If you’re like me, you’ve been learning how to design and build websites on your own, mainly by finding a site that you like and reverse engineering the code to see how the author made something work. There are some really great books and web resources out there to teach you the fundamentals. Sometimes it’s difficult to sort through the massive about of information and decide what is the most important to grasp. I believe that the thing the separates great artists and technicians from everyone else is how well they understand the basics. Here are a few of the foundational concepts regarding well-formed XHTML to make your CSS pages display more predictably across browsers and platforms.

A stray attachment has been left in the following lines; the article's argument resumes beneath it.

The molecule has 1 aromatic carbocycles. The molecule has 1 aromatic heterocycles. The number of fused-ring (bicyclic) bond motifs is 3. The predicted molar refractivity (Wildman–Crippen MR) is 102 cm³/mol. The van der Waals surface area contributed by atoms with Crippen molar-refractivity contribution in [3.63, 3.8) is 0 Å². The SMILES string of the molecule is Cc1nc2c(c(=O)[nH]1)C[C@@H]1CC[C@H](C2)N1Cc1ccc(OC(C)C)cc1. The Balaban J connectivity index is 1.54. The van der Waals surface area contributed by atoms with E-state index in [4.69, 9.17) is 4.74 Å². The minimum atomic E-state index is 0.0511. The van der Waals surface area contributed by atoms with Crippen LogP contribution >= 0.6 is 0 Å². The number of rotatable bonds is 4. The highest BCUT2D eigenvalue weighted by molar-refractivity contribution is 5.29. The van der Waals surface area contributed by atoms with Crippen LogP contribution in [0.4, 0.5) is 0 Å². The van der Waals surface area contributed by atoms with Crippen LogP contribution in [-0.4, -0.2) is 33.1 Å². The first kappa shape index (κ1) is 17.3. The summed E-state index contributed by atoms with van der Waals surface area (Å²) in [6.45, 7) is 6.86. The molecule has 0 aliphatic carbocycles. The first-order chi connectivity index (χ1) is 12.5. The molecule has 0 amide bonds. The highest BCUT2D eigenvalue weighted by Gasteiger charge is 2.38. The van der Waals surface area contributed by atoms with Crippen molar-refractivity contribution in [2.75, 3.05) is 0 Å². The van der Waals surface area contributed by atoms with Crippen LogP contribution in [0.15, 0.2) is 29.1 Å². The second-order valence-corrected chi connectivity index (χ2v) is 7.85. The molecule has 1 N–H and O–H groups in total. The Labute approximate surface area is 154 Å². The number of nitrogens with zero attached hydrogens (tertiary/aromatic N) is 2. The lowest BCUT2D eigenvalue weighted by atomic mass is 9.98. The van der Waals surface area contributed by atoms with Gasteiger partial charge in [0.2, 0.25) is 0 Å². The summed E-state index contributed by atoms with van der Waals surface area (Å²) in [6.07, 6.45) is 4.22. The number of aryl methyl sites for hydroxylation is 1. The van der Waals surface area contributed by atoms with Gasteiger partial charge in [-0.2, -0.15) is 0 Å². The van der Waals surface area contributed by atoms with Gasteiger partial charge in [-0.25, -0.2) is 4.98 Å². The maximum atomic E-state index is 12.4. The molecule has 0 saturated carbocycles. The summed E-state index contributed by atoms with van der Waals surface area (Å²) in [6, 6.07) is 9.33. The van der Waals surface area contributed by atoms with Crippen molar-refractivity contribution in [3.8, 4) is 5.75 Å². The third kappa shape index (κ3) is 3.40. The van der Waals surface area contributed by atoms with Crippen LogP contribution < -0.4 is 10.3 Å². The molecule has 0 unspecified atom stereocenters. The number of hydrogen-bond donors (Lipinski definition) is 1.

Creating web pages that are accessible for people with disabilities is also a step in the right direction for making your site user-friendly for the rest of your audience. Observing your work from a different perspective will give you insights on how you can improve. For instance, what does your page look like when style sheets or images are disabled? What will your site sound like when read by screen reading software? How does the page look when loaded on a mobile device? There are a few simple things everyone can do to avoid acessability problems.